cats kneadHot tea with honey, bubble baths, dark chocolate…we all have different ways to comfort ourselves after a long day. Cats also have their own coping mechanism: kneading. It’s common and perfectly normal, but why exactly do cats knead? Along with a batch of freshly baked biscuits, The Pet Experts at Springbrook Animal Care Center have the answer coming right up!

So Cute

You know when it’s about to happen. You’ve just laid out your cat’s favorite blanket or pillow or simply just sat down yourself. Your cat gets that special look on their face as they jump up and begin to rhythmically press their front paws into the loveliest, squishiest material they’ve seen all day. Cats knead in cute and endearing ways, but this feline behavior can perplex even the most committed cat lovers.

Basic Instincts

Your cat’s basic instinct is to survive, and as a kitten, they had to have milk. To trigger the flow of mother’s milk, kittens have to – you guessed it – knead her belly. As a reward for this behavior, their belly got full and they happily slid back into their kitten dreams.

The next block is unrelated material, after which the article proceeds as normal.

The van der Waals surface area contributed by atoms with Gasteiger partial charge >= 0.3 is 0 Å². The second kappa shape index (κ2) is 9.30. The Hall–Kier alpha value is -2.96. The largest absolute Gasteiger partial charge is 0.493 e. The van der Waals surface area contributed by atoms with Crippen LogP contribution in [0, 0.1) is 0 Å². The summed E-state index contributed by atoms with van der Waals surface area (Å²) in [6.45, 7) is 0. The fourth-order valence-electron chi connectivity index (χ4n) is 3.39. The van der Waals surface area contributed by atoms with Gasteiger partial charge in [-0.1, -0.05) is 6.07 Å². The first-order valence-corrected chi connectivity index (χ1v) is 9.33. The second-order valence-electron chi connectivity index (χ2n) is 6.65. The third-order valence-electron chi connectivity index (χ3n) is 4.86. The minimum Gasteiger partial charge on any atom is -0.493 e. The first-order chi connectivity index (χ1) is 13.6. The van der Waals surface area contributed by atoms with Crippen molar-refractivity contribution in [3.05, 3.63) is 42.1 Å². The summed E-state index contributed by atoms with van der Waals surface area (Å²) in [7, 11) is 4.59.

Many cats knead because they were separated from their mother too early, but most cats do it simply because of the positive, blissful associations that were cultivated with their mothers in the first few weeks of life.

Good Feelings

Cats knead all throughout life; even senior cats do it. Since the behavior is connected to all the good feelings they received from their mother, cats knead on the people who make them happy. They never do this action when upset or stressed, so if cats knead on you, it’s a sign that you’re truly loved.

Cats Knead to Mark Territory

Cats have scent glands in their paws, as well as the corners of their mouths. When cats knead, they’re definitely displaying affection and happiness, but they’re also saying “mine, mine, mine.” Lucky you!

Stretch it Out

Cats love to stretch out their limbs, and when they knead, their front legs and back are getting a well-deserved stretch. Plus, the outer sheath of each claw can come off when kneading, enabling new claws to grow in safely.

Speaking of Claws

Some people don’t like when cats knead on them. Simply redirect the behavior to another surface or offer a healthy treat. Please don’t punish or scold a cat for doing what is simply in their nature. It’s normal, healthy, and related to good feelings.

If you have additional questions about why cats knead, please let the The Pet Experts at Springbrook Animal Care Center know.